In our opinion, however, the method of analysis propounded by the plaintiff is not, under modern authority, the correct one. The question is not whether a particular finding was "essential" to the judgment in the prior action, but rather whether that finding has been "the product of full litigation and careful deliberation." Home Owners Fed. Sav. & Loan Assn. v. Northwestern Fire & Marine Ins. Co. 354 Mass. 448 , 455 (1968). See Restatement (Second) of Judgments Section 68, Reporter's Note to comment h, at 167 (Tent. Draft No. 1, 1973). Thus, the fact that the two cases involve the application of different principles of law (see Sandler v. Silk, 292 Mass. 493 , 498-500 (1935); Boylston v. McGrath, 348 Mass. 640 , 643-644 ) is not decisive. The ordinarily conclusive effect of a judgment in a former action cannot be circumvented merely by characterizing a second action differently from the first. "Two actions are not necessarily for different causes of action simply because the theory of the second would not have
been open under the pleadings in the first." Mackintosh v. Chambers, 285 Mass. 594 , 597 (1934). Compare Siegel v. Knott, 318 Mass. 257 (1945); Wishnewsky v. Saugus, 325 Mass. 191 , 195 (1950); Forman v. Wolfson, 327 Mass. 341 , cert. den. 342 U.S. 888 (1951); Ratner v. Rockwood Sprinkler Co. 340 Mass. 773 (1960); Dwight v. Dwight, 371 Mass. 424 , 428-430 (1976).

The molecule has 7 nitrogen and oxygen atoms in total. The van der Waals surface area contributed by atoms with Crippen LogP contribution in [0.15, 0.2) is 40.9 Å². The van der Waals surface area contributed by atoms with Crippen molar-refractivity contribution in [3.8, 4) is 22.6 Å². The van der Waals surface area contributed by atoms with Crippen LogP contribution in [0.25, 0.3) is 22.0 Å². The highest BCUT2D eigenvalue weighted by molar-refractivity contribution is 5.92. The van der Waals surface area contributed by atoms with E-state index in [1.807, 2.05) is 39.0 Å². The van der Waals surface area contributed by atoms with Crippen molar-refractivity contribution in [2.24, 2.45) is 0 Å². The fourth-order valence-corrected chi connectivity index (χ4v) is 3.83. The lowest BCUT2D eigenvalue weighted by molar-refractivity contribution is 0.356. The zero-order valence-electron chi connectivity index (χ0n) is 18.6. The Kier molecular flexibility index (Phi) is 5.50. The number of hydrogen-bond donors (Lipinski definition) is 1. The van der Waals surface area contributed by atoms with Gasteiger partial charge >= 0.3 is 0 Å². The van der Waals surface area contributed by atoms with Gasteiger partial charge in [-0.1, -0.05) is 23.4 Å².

It is necessary, then, to look beyond the captions of the pleadings and examine the entire record of the first case in order to determine whether the issues involved in the present action were actually raised, litigated, and carefully deliberated in the first case. Home Owners Fed. Sav. & Loan Assn., supra. Restatement (Second) of Judgments Section 76 and Comments b and c (Tent. Draft No. 3, 1976). We conclude (as did the judge below) that they were. An examination of the pleadings in Albano I [Note 2] discloses that the plaintiff specifically alleged that "[a]s a result of [a] . . . course of action by [Jordan Marsh] . . . other tenants which [Albano] . . . had secured began to withdraw from the project." In its answer the defendant specifically alleged that Albano had "disabled himself from performing [under the lease] by allowing the cancellation of essential leases which he had obtained . . ." and that "as a result of his own actions [Albano] . . . rendered his performance impossible . . .." Those respective allegations, we think, served to raise in Albano I the precise issue now involved. Thus, the court's finding in Albano I that "Jordan played no part in inducing these tenants to leave" (2 Mass. App. Ct. at 308), incorporated in the final decree (id. at 310, n.1), and affirmed by this court on appeal (id. at 311 & n.2), is "conclusive" (Restatement [Second] of Judgments Section 76, supra) for the purposes of res judicata and collateral estoppel. [Note 3] The same conclusive effect must be given to the
other findings set forth in n.1, supra. We see nothing in the plaintiff's affidavit in opposition to the motion for summary judgment in the present action that establishes with requisite specificity the existence of any fact not already litigated.